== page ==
Foreign Investing

International Equity: An Important Portfolio Component

During the first half of the year, one of the key themes we have been covering in our monthly market commentary is the “re-opening trade.” As the economy re-opened after months of lockdown, value stocks tended to perform better than growth. At the same time, U.S. markets outperformed overseas markets, as the rest of the world has had a tougher time than the U.S. in getting the pandemic under control.

But this would be an opportune time to remind ourselves that all market trends end at some point and shift toward a new regime. We saw that as growth stocks reasserted themselves and delivered outperformance in June, after months of underperformance.

In the same vein, it’s important not to count out non-U.S. stocks for many reasons. Here’s how we think about the importance of global equity allocations at CAM:

  • Why allocate?

The U.S. equity market is the biggest in the world by capitalization. But typically, it is only about 50% of the global equity opportunity set. So if you’re only looking at half the world, it’s impossible to say that you’re selecting from the best investment opportunities in the world.

Of course, there are sustained periods when U.S. equities outperform. For example, since 2010, only twice have foreign stocks outperformed U.S. stocks.  But there are also periods when non-U.S. markets outperform, such as the 1980s, when foreign stocks outperformed in all but two years. In fact, over the past 50 years, its nearly evenly split, with foreign equities outperforming in only 26 of the 50 calendar years.

The disparity in performance across global markets is the foundation of a basic investing principle of diversification. And while correlations among global market are creeping higher — i.e., American companies derive large chunks of revenue abroad, and non-U.S. multinationals are often leaders in U.S. markets (e.g., Samsung, Nestle) — there’s still enough performance diversification to deliver an overall benefit to the portfolio.

  • How do we do it?

How much should I allocate overseas is an obvious question.  Academic research is mixed concerning the optimal allocation, but 30% falls into the most accepted ranges.  We are comfortable with that level of exposure.  However, there are other important considerations as well.  Should I hedge currency risk?  What about foreign bonds?

We don’t hedge currency risk for two simple reasons.  It is expensive and currency volatility is an important driver in lowering the correlation between U.S. and foreign markets.  As for bonds, we believe the combination of tight correlations between U.S. and foreign bonds and extremely low (and even negative yields) in foreign markets simply make it an unattractive addition to a diversified portfolio.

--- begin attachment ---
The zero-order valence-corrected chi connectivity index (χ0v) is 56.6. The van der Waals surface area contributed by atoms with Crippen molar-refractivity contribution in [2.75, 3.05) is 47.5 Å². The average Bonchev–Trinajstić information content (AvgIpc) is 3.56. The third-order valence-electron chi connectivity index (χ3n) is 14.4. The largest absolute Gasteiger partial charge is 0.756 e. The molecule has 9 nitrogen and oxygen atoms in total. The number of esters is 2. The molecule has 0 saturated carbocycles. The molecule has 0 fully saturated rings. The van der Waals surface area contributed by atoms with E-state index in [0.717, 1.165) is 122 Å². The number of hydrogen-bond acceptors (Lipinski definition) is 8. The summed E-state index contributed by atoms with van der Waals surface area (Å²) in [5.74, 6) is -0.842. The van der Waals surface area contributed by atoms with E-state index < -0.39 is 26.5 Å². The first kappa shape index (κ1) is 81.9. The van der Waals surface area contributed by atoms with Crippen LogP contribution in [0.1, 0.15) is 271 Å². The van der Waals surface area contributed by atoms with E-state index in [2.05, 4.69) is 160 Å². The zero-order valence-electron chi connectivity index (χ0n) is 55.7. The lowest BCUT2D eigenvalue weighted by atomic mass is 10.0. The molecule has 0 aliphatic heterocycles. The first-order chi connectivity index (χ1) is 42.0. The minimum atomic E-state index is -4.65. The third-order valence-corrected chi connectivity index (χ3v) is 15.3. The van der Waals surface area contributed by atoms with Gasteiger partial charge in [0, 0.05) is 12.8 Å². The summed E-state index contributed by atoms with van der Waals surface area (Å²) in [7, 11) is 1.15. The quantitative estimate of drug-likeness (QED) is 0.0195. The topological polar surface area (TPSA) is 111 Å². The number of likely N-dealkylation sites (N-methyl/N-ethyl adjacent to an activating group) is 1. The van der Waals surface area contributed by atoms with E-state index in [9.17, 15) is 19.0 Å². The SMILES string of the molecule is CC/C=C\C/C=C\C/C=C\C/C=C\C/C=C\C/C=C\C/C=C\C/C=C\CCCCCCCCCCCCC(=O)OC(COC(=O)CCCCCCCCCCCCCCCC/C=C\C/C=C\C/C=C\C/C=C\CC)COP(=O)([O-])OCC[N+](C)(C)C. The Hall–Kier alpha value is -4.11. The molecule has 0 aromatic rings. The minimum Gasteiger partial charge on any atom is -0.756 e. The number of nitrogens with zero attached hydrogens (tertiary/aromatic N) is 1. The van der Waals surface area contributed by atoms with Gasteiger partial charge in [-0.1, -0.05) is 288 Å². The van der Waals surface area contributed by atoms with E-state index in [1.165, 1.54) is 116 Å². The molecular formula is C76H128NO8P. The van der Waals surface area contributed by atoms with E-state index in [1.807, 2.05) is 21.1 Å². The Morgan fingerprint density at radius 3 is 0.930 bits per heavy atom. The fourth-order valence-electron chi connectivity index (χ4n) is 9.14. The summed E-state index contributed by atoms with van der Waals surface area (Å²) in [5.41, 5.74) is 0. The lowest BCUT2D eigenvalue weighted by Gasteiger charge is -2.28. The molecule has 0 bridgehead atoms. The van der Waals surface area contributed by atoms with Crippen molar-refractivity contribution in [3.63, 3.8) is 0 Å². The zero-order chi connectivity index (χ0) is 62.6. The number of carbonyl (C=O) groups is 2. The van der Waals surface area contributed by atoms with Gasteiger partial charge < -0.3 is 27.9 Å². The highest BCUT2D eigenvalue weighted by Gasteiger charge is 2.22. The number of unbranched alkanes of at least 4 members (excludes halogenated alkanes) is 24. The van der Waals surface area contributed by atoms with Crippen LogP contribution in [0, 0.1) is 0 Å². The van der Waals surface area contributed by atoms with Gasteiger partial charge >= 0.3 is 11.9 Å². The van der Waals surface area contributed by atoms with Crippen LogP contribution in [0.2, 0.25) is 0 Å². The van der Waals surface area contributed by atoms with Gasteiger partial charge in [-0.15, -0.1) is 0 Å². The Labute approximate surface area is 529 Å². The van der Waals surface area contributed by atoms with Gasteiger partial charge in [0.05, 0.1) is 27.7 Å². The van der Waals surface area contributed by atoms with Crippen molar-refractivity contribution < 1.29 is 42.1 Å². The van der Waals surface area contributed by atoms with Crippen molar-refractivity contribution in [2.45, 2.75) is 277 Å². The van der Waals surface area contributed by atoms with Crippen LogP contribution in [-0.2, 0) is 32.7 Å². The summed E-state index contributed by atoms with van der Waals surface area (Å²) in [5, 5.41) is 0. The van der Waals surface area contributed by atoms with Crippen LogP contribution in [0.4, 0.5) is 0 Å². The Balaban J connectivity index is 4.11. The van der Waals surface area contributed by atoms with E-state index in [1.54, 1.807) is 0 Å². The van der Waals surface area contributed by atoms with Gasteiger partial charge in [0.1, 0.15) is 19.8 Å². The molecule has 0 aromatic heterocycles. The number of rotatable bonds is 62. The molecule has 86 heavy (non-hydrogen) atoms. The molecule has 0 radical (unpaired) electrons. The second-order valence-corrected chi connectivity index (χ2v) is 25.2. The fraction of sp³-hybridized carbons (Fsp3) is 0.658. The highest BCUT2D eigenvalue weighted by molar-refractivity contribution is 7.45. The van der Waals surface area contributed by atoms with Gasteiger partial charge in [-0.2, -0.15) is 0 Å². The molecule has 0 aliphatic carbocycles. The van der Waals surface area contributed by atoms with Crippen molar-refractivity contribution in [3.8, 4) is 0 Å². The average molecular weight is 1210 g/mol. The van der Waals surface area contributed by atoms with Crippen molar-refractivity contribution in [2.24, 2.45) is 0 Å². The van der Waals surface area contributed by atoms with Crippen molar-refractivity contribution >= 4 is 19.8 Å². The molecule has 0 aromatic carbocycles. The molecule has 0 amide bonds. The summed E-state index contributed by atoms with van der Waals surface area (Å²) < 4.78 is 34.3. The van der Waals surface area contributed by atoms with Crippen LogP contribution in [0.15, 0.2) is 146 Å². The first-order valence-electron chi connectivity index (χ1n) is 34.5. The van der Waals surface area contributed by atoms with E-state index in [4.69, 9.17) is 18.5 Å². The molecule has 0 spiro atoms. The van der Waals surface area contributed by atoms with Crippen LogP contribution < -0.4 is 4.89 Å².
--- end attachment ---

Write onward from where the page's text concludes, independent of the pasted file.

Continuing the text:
Lastly, we believe that the most important issue here is capturing the asset class exposure, rather than trying to pick winners at a given point in time, with respect to country, company, or even investment theme. Therefore, we focus on passive ETFs as the optimal investment vehicle, given their tax efficiency, liquidity, and ease of trading in these foreign markets.

  • Diversify your home bias:

Finally, what most U.S. investors forget is that, for most of us, nearly all our wealth is tied to the U.S. economy — investors called this a “home bias.” The value of your business is tied to the U.S. economy, as is the value of your house, as is your salary. A certain amount of home bias is appropriate, given that it’s the economy you’re living (and spending) in. But diversifying a material portion of your invested assets may play an important role in mitigating any risks embedded in that home bias.

As the world slowly emerges from various forms and degrees of lockdown, the re-opening trade continues, even if a bit unsteadily. Equities have been very volatile at mid-year, as COVID variants spread, vaccination programs stall, and infection rates tick upward, even in large swaths of America. Once again, it’s a reminder that regimes never last forever, and sometimes the shifts can be sudden and surprising.

That’s why, as investors, we rely on the principle of diversification to mitigate risk, as well as provide a greater universe of opportunity. Non-U.S. stocks have been underdogs for a while now, but if history is any guide, they will have their day once again. And investors don’t want to be caught flat-footed chasing a rally on the way up, better to take a long-term view and keep those allocations in place in both bad times and good.


Mitch York, CFA®


Concord Asset Management


Disclaimer: Concord Asset Management (“CAM”) is a registered investment advisor. Advisory services are only offered to clients or prospective clients where CAM and its representatives are properly licensed or exempt from licensure.

The information provided in this commentary is for educational and informational purposes only and does not constitute investment advice and it should not be relied on as such. It should not be considered a solicitation to buy or an offer to sell a security. It does not take into account any investor’s particular investment objectives, strategies, tax status, or investment horizon. You should consult your attorney or tax advisor.

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